Tuesday, May 18, 2010

Non-profit funding is not outcome based

How does a non profit substance abuse agency measure its success and determine whether it is great?

Many agencies historically reported on outputs: number of clients served, number of counseling visits provided, number of bed days utilized, etc.

In the 1990s there was quite a revolution in the human service field when the focus shifted from outputs to outcomes; in other words what difference do the outputs make?

At GCASA, we are asked if the substance abuse rates are coming down? We are also asked how many clients "do you cure?"

The answer is that prevalence rates of substance abuse are coming down. DWI fatality rates are at an all time low and are the lowest in New York State than any state in the country, and about 2/3rd of GCASA's clients discontinue their drug of choice by the end of their treatment at GCASA.

These outcomes are accomplished with the most cost effective programming in the country and the state.

GCASA has a three part goal: to provide good outcomes, cost effectively, that are customer satisfying - good, cheap, fast: pick two.

The ironic thing is that even though GCASA has produced exceptional results, very cost effectively, and with excellent customer satisfaction, there is no money in it. GCASA's continuing access to resources is constantly being threatened and diminished. Working in the nonprofit sector is unlike working in the profit making sector. As Jim Collins writes in his booklet "Good To Great and The Social Sectors",

"In the social sectors, the critical question is not 'How much money do we make per dollar of invested capital?' but "How effectively do we deliver on our mission and make a distinctive impact, relative to resources?'"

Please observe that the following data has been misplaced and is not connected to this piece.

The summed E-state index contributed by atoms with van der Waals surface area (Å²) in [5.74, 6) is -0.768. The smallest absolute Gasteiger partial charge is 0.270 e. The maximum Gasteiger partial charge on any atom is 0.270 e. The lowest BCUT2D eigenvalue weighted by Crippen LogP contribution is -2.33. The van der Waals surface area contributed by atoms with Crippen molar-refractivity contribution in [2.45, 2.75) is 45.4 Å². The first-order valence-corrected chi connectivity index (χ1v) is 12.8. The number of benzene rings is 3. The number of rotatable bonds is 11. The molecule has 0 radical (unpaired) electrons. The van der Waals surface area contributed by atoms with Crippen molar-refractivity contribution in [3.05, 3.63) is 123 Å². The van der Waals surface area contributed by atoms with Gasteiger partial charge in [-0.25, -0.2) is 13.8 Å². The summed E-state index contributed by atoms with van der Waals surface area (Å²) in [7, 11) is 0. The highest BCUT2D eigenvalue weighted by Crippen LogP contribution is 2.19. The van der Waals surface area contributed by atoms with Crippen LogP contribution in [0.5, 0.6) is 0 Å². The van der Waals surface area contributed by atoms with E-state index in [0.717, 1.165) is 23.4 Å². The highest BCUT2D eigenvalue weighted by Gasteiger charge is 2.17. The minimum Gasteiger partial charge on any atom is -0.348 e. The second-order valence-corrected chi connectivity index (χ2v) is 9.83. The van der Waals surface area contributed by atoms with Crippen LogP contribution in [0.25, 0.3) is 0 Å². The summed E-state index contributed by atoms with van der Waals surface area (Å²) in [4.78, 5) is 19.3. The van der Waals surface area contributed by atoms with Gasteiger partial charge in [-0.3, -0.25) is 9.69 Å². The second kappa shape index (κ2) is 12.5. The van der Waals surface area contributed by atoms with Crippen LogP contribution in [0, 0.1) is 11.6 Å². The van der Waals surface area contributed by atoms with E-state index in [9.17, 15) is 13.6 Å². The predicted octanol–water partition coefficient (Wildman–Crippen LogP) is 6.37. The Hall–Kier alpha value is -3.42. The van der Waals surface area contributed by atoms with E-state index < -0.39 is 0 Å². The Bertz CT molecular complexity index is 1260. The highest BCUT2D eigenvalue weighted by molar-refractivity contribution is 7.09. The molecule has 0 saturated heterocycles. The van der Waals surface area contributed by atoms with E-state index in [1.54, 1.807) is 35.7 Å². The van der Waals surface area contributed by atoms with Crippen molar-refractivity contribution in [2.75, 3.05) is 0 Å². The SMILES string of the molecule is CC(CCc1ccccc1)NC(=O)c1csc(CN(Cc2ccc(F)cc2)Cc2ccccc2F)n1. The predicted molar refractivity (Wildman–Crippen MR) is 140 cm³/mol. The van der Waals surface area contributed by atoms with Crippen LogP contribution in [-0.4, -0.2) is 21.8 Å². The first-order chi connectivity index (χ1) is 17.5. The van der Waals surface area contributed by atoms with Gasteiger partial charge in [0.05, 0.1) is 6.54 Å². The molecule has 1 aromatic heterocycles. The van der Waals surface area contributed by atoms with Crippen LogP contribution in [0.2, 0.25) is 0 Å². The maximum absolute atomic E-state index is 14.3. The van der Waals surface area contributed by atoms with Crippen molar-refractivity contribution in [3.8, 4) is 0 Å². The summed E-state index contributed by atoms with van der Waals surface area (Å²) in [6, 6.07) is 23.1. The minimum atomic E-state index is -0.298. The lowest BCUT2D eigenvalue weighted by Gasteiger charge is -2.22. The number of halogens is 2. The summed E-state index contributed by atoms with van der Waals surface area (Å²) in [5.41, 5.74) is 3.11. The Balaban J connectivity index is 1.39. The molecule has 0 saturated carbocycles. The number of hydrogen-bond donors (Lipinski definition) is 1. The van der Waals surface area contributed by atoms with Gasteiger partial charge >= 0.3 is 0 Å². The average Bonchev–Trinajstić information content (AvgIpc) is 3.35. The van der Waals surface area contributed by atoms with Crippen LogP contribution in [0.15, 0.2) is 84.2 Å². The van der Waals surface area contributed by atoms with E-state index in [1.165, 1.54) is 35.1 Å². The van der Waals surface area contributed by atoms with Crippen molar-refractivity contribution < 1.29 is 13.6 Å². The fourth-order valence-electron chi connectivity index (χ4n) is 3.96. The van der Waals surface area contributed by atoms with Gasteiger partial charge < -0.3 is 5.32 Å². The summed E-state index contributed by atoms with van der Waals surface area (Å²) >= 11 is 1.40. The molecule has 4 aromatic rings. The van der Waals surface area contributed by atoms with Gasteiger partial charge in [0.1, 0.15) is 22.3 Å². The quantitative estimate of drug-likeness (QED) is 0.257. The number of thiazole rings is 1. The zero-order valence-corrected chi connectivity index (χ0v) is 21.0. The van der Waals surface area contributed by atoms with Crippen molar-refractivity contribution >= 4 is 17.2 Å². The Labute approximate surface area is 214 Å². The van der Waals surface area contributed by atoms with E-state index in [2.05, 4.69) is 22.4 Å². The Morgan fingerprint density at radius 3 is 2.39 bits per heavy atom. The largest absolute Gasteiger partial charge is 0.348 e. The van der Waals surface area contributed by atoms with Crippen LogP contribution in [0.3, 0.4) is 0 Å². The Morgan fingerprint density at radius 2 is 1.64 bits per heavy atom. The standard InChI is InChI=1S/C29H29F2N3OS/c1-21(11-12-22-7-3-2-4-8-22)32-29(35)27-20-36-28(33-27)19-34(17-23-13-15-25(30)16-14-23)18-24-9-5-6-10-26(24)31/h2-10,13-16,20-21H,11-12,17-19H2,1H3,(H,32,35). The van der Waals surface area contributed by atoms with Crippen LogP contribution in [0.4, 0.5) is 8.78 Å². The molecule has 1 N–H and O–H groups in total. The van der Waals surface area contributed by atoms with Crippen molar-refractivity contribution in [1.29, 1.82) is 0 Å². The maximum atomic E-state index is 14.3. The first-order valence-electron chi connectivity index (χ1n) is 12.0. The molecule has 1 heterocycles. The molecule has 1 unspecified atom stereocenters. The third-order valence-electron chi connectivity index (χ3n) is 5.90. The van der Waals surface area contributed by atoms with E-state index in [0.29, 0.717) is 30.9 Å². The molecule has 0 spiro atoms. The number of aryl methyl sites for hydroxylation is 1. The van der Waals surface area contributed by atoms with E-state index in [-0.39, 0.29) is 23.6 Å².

The answer is that GCASA delivers tremendously on its mission relative to resources. While it costs over $35,000.00 per year to keep a person in County jail or State prison, it costs less than $1,600.00 for a single episode of substance abuse outpatient treatment.

According to the recent OASAS scorecard, GCASA performed at higher than average levels when compared to other OASAS licensed facilities and yet it receives less resources than other similarly licensed programs. It is not clear why other than that GCASA's superior performance has required less support up until now. It is not unusual in the nonprofit world for State funders to cannibalize its best performing agencies. High performing agencies appear to have less need and therefore obtain less support. It is counter intuitive and many citizens and board members don't understand how non profit funding really works.

While GCASA has better than average outcomes and can prove it, it does not mean that GCASA obtains more resources to sustain its high level of performance. This is a shame and endangers the whole broader system of care.

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